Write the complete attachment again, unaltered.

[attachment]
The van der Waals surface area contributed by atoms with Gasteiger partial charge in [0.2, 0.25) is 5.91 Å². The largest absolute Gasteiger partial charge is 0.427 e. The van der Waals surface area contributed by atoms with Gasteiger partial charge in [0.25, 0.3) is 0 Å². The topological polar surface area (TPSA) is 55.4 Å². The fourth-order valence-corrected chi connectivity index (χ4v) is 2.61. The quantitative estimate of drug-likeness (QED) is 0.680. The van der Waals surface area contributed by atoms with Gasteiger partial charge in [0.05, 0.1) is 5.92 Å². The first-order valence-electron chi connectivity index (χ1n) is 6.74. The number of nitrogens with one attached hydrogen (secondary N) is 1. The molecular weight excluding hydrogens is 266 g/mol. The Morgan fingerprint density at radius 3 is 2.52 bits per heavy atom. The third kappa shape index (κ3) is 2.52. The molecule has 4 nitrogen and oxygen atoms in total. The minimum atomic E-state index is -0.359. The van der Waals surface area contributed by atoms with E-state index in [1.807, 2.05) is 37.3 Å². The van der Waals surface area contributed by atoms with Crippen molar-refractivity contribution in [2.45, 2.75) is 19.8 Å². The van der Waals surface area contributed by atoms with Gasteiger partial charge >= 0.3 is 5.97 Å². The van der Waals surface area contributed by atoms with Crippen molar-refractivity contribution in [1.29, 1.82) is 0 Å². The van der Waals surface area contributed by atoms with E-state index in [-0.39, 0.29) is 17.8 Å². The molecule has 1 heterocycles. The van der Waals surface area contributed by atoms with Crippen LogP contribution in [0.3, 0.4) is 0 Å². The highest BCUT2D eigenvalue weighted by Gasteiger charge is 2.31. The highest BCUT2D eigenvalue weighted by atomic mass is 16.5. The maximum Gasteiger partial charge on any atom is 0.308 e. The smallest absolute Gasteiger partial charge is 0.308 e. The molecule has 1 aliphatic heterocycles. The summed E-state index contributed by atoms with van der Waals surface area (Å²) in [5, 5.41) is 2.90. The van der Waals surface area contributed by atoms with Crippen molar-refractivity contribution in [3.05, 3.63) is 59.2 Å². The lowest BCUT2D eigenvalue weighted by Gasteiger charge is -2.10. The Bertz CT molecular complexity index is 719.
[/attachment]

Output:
The van der Waals surface area contributed by atoms with Gasteiger partial charge in [0.2, 0.25) is 5.91 Å². The largest absolute Gasteiger partial charge is 0.427 e. The van der Waals surface area contributed by atoms with Gasteiger partial charge in [0.25, 0.3) is 0 Å². The topological polar surface area (TPSA) is 55.4 Å². The fourth-order valence-corrected chi connectivity index (χ4v) is 2.61. The quantitative estimate of drug-likeness (QED) is 0.680. The van der Waals surface area contributed by atoms with Gasteiger partial charge in [0.05, 0.1) is 5.92 Å². The first-order valence-electron chi connectivity index (χ1n) is 6.74. The number of nitrogens with one attached hydrogen (secondary N) is 1. The molecular weight excluding hydrogens is 266 g/mol. The Morgan fingerprint density at radius 3 is 2.52 bits per heavy atom. The third kappa shape index (κ3) is 2.52. The molecule has 4 nitrogen and oxygen atoms in total. The minimum atomic E-state index is -0.359. The van der Waals surface area contributed by atoms with E-state index in [1.807, 2.05) is 37.3 Å². The van der Waals surface area contributed by atoms with Crippen molar-refractivity contribution in [2.45, 2.75) is 19.8 Å². The van der Waals surface area contributed by atoms with Gasteiger partial charge >= 0.3 is 5.97 Å². The van der Waals surface area contributed by atoms with Crippen molar-refractivity contribution in [1.29, 1.82) is 0 Å². The van der Waals surface area contributed by atoms with E-state index in [-0.39, 0.29) is 17.8 Å². The molecule has 1 heterocycles. The van der Waals surface area contributed by atoms with Crippen LogP contribution in [0.3, 0.4) is 0 Å². The highest BCUT2D eigenvalue weighted by Gasteiger charge is 2.31. The highest BCUT2D eigenvalue weighted by atomic mass is 16.5. The maximum Gasteiger partial charge on any atom is 0.308 e. The smallest absolute Gasteiger partial charge is 0.308 e. The molecule has 1 aliphatic heterocycles. The summed E-state index contributed by atoms with van der Waals surface area (Å²) in [5, 5.41) is 2.90. The van der Waals surface area contributed by atoms with Crippen molar-refractivity contribution in [3.05, 3.63) is 59.2 Å². The lowest BCUT2D eigenvalue weighted by Gasteiger charge is -2.10. The Bertz CT molecular complexity index is 719.